Tuesday, July 04, 2006

The Godless Constitution?

Isaac Kramnick and R. Laurence Moore have written a popular "textbook" entitled The Godless Constitution.  It is based on the idea that America was founded by Secular Humanists, Deists and Agnostics,  and not by people whose minds were shaped by the Reformation and scripture.  So widely accepted is this idea that most people embrace this proposed mindset of our forefathers without question.  Last Sunday, I posed the following question to my congregation:  "Of the men who made up the founding generation, who was the most atheistic, agnostic and deistic?"  Without hesitation, they answered, “Jefferson and Franklin.”  Amazing!

I am not declaring that Ben Franklin or Thomas Jefferson were Evangelical Christians by modern definition.  However, I will assert that upon reading their words, there are obvious indications that these two minds were shaped by the Reformation as profoundly as any peer in the founding generation.  Like Jefferson, Franklin struggled with organized religion.  Yet while his very own words indicate an influence from the Enlightenment, their foundation was based on the Reformation. 

On June 28, 1787, as the Constitutional Convention was locked in a power struggle over how large and small states would share this national government, a dark cloud covered the proceedings.  Franklin, the elder statesmen rose to his feet and read from a paper he had been writing on most of the day.  His words revealed a man convinced not that human reason would prevail, but as he put it, "...our different sentiments on almost every question, several of the last producing as many noes as ays, is methinks a melancholy proof of the imperfection of the Human Understanding."  What he requested from the fifty-five delegates was that they should pray.

"In the beginning of the Contest with Great Britain, when we were sensible of danger we had daily prayer in this room for the Divine protection. Our prayers, Sir, were heard, and they were graciously answered. All of us who were engaged in the struggle must have observed frequent instances of a superintending providence in our favor.

To that kind providence we owe this happy opportunity of consulting in peace on means of establishing our future national felicity. And have we now forgotten that powerful Friend? Or do we imagine we no longer need His assistance?

I have lived, Sir, a long time, and the longer I live, the more convincing proofs I see of this truth-that God governs in the affairs of men. And if a sparrow cannot fall to the ground without His notice, is it probable that an empire can rise without His aid?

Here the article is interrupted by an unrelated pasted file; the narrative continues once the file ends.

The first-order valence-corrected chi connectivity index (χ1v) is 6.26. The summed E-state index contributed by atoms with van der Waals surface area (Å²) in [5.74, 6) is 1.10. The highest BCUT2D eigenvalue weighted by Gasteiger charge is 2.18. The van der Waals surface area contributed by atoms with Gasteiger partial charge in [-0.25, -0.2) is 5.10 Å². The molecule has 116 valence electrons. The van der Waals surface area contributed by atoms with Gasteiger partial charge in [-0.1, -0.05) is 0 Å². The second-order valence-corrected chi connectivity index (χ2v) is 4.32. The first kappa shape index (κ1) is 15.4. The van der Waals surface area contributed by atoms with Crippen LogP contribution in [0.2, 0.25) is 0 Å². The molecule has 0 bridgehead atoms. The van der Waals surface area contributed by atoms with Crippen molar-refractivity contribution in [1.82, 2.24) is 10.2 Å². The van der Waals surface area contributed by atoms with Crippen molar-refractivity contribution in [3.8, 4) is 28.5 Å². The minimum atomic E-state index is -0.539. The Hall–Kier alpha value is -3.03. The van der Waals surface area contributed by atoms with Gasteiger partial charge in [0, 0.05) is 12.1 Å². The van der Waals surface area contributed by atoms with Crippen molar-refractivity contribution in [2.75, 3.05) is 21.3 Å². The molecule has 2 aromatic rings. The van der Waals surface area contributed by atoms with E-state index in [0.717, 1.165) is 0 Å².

We have been assured, Sir, in the Sacred Writings, that 'except the Lord build the House, they labor in vain that build it.' I firmly believe this; and I also believe that without His concurring aid we shall succeed in this political building no better than the builders of Babel.

I therefore beg leave to move-that henceforth prayers imploring the assistance of Heaven, and its blessing on our deliberations, be held in this Assembly every morning."

If Benjamin Franklin was a Deist, this call to prayer of our founding generation was a serious lapse in his theology.  His clear statement that "God governs in the affairs of men," is deistic heresy.  Maybe, just maybe, history is a little more complex than some would have us believe.  Maybe Mr. Franklin deserves closer reevaluation.

The minds that gave us such an amazing document as the U.S. Constitution were more profoundly shaped by scripture than the Enlightenment.  Today, some point out that our Constitution never references God or Jesus Christ.  While this is true, this point is an undeniable oversimplification.  The Bible itself does not spend much time defending the existence of God.  It simply says that fools deny His existence.  In the founders way of thinking, some ideas are "self-evident."  It is possible that like those who wrote the Bible, the founding generation never dreamed that there would be a time when foolish men would be so bold as to openly deny the very God who they were convinced governs in the affairs of men and without whom we would not exist as free people.

Ed Litton

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